process is institutionalized as a managed
  • process)
  • GG 3 Institutionalize a defined process ( the
  • process is institutionalized as a
    defined process)

76
Part 4 Common Features
  • Predefined attributes that group generic
    practices into categories
  • Model components not rated in any way
  • There are four common features in CMMI model
  • Commitment to perform groups the generic
    practices related to creating policies and
    securing sponsorship
  • Ability to perform groups the generic practices
    related to ensuring that the project and/or
    organization has the resources it needs
  • Directing implementation - groups the generic
    practices related to managing the performance of
    the process, managing the integrity of its work
    products, and involving relevant stakeholders
  • Verifying implementation - groups the generic
    practices related to review by higher level
    management and objective evaluation of
    conformance to process descriptions, procedures,
    and standards

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Part 4 Generic Practices Listed by Common Feature
  • Common features categories
  • Commitment to perform
  • GP 2.1 Establish and organizational policy
  • Ability to perform
  • GP 2.2 Plan the process
  • GP 2.3 Provide resources
  • GP 2.4 Assign responsibility
  • GP 2.5 Train people
  • GP 3.1 Establish a defined process

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Part 4 Generic Practices Listed by Common Feature
  • Directing implementation
  • GP 2.6 Manage configurations
  • GP 2.7 Identify and involve relevant stakeholders
  • GP 2.8 Monitor and control the process
  • GP 3.2 Collect improvement information
  • Verifying implementation
  • GP 2.9 Objectively evaluate adherence
  • GP 2.10 Review status with higher level management

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Part 5 Framework Interactions
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Part 5 Four Categories of CMMI Process Areas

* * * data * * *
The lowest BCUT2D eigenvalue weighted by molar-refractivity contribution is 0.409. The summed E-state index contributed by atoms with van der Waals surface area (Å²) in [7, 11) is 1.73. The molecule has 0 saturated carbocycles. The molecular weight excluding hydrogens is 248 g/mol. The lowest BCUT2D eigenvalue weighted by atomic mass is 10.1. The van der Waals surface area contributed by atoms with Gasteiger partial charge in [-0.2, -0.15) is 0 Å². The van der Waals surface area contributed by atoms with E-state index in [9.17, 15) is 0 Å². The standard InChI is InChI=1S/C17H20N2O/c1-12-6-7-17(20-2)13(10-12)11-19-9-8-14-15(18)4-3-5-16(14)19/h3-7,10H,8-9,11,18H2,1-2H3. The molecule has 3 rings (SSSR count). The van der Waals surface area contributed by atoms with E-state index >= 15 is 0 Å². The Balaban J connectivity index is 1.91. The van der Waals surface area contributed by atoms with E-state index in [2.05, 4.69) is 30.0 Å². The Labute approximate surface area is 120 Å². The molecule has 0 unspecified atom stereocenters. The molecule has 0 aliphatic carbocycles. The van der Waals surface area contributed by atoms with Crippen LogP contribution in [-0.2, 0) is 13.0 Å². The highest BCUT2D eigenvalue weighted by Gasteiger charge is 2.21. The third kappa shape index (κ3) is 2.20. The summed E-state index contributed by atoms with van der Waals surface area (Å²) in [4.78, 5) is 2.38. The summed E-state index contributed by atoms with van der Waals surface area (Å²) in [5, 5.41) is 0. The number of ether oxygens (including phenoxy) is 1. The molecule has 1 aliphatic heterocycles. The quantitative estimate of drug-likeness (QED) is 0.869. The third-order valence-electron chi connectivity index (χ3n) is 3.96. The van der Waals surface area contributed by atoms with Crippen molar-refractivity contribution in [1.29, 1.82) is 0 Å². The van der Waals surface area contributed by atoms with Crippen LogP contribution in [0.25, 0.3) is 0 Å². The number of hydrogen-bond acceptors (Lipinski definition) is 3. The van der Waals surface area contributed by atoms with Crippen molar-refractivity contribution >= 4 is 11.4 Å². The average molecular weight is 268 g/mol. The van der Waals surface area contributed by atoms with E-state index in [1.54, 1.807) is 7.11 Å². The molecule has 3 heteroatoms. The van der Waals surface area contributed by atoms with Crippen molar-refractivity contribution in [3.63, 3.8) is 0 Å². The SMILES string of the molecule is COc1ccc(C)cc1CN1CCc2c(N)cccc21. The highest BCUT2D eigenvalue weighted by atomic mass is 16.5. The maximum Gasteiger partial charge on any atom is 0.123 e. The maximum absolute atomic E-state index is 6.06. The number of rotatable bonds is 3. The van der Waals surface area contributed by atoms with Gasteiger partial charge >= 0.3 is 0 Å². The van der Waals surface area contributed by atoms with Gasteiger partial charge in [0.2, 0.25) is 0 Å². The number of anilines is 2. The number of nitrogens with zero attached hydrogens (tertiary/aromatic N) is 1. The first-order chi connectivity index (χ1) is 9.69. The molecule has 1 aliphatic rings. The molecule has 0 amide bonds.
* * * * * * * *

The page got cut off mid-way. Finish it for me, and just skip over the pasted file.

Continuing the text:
• 1.Process Management process areas contain the
    cross-project activities related to defining,
    planning, resourcing, deploying, implementing,
    monitoring, controlling, appraising, measuring,
    and improving processes.
  • 2.Project Management process areas cover the
    project management activities related to
    planning, and controlling the project.

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Part 5 Four Categories of CMMI Process Areas
  • 3. Engineering process areas cover the
    development and maintenance activities that are
    shared across engineering disciplines.
  • 4. Support process areas cover the activities
    that support product development and maintenance.

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Part 6 Using CMMI Models
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Part 6 Using CMMI Models
  • Interpreting CMMI Models
  • Every CMMI model provides a set of publicly
    available criteria describing the characteristics
    of organizations that have successfully
    implemented process improvement
  • These criteria can be used by organizations to
    improve their processes for developing,
    acquiring, and maintaining products and services

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Part 6 Appraisal and Benchmarking
  • Process appraisals focus on identifying
    improvement opportunities
  • The appraisal principles for CMMI model
  • Senior-management sponsorship
  • A focus on the organizations business objectives
  • Confidentiality for interviewees
  • Use of a documented appraisal method
  • Use of a process reference model as a base
  • A collaborative team approach
  • A focus on actions for process improvement

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Part 6 Appraisal Requirements for CMMI (ARC)
  • Contains a set of criteria for developing,
    defining, and using appraisal methods based on
    CMMI products
  • Provides requirements for multiple types of
    appraisal methods
  • ARC document uses the CMMI models as its
    associated reference models

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Part 6 ISO/IEC 15504 Compatibility and